By Gina Malone
Animals have woven a constant thread throughout artist Suzanne Barrett Justis’ life from her childhood fascination with them to a degree in animal science and work in cancer research to her present life as a full-time artist of mostly wildlife paintings. Although she began painting professionally while still in high school, she never thought that being an artist was a career path. “Being an artist isn’t something you do,” she says. “It’s who you are as a person.”
She grew up in upstate New York with a mother who was a professional artist and a life surrounded by what she loved most—animals and nature. “It was the perfect cocktail to make a creative soul embark on a career as a wildlife artist,” she says. “I cannot remember a time when animals, plants and bugs were not my main focus. I was always studying them, drawing them and wanting to learn more about them.”
These days she travels all over the US and Canada visiting zoos and taking reference photos for her next wildlife piece. She enjoys capturing animals at ease and natural in their environments, she says, but she understands and appreciates zoos for their conservation efforts and donates her work for auctions and fundraising events. Her paintings hang in the permanent collections of zoos all over the country, including Lincoln Park Zoo in Chicago, ABQ BioPark in Albuquerque and Dallas Zoo in Texas.
She paints in oils on canvas, linen and wood. Besides the wildlife she portrays, her work includes commissioned pieces, figurative work, portraits and landscapes. During the day she works with students in private classes and a few nights a month she holds adult group lessons with a bit of art history thrown in with practical time at the easel. “My time painting is sacred to me,” she says. “My studio is my oasis. Because I teach in my studio as well, carving out that time when I can be alone to paint is critical.”
She is always creating, she says, and finds inspiration everywhere. “The ideas just come. I am not an artist that plans out a piece to its exactness. I let it evolve in real time. I just jump in. Sometimes it’s the color. Sometimes it’s the composition, or, perhaps, the subject. I enjoy the process of evolution in my work.”
In August, the Artists for Conservation, of which Justis is a Signature member, unveiled Silent Skies in Vancouver. The 100-foot mural represents 678 endangered species of birds worldwide, and Justis joins artists from around the globe in contributing to the work. She painted five pieces for the mural, which will tour internationally. She also donates part of her sales to the organization in support of wildlife and habitat conservation and environmental education. “I would say my active involvement with wildlife conservation through my art is the most important thing I would like for folks to know,” she says. “By supporting the artist, they are also supporting wildlife conservation. It’s a win-win endeavor.” In May, she was recognized as Artist for Conservation of the month by the organization. She is also a member of Oil Painters of America, Portrait Society of America and the Kingsport Art Guild.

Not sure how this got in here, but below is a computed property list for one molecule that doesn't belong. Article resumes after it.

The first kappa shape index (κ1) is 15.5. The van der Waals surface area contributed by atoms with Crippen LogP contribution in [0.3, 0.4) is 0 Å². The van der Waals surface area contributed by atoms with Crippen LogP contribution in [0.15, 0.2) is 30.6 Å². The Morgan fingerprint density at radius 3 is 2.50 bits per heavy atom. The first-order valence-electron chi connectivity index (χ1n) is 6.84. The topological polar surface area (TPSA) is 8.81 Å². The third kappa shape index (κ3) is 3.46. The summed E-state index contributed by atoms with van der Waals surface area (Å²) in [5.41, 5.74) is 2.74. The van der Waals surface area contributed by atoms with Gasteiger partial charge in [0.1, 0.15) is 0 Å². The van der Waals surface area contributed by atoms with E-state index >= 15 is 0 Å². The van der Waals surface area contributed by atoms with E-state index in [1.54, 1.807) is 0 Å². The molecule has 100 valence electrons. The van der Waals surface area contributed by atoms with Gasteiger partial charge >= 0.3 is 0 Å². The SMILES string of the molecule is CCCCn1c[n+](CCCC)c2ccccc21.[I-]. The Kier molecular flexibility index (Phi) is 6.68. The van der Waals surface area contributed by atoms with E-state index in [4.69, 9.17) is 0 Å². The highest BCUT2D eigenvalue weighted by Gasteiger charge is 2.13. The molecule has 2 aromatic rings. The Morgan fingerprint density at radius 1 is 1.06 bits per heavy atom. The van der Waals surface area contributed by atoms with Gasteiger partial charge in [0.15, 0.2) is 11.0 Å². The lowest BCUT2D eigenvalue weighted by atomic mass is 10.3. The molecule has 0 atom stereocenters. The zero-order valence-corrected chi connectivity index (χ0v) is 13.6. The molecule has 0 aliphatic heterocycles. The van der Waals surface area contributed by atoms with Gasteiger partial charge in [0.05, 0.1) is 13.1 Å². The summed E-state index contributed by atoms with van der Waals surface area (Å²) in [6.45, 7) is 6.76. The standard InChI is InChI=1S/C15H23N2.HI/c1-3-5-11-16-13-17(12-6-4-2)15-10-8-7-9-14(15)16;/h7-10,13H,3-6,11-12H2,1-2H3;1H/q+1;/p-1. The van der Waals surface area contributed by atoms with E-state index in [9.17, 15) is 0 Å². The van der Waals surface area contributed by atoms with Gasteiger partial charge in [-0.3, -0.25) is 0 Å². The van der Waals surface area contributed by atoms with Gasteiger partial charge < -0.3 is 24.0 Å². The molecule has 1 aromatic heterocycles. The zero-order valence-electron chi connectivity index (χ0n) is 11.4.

“I sometimes have to pinch myself to make sure this is all real,” Justis says, “that I get to wake up and create art, to teach the process of making art with my students and to inspire other artists to do the same. I can’t imagine not painting. It’s like air to me.”
To learn more, visit sbjfineart.com, Facebook, Twitter and Tumbler @sbjfineart, and Instagram @suetheartist. Suzanne Barrett Justis Fine Art Studio and Gallery is located at 110 East Market Street in Kingsport, TN. Her paintings are available locally at Twigs & Leaves Gallery in Waynesville and Mountain Nest in Black Mountain. In April, 2019, her work will be featured in a solo exhibit at the Renaissance Arts Center and Theatre in Kingsport, TN.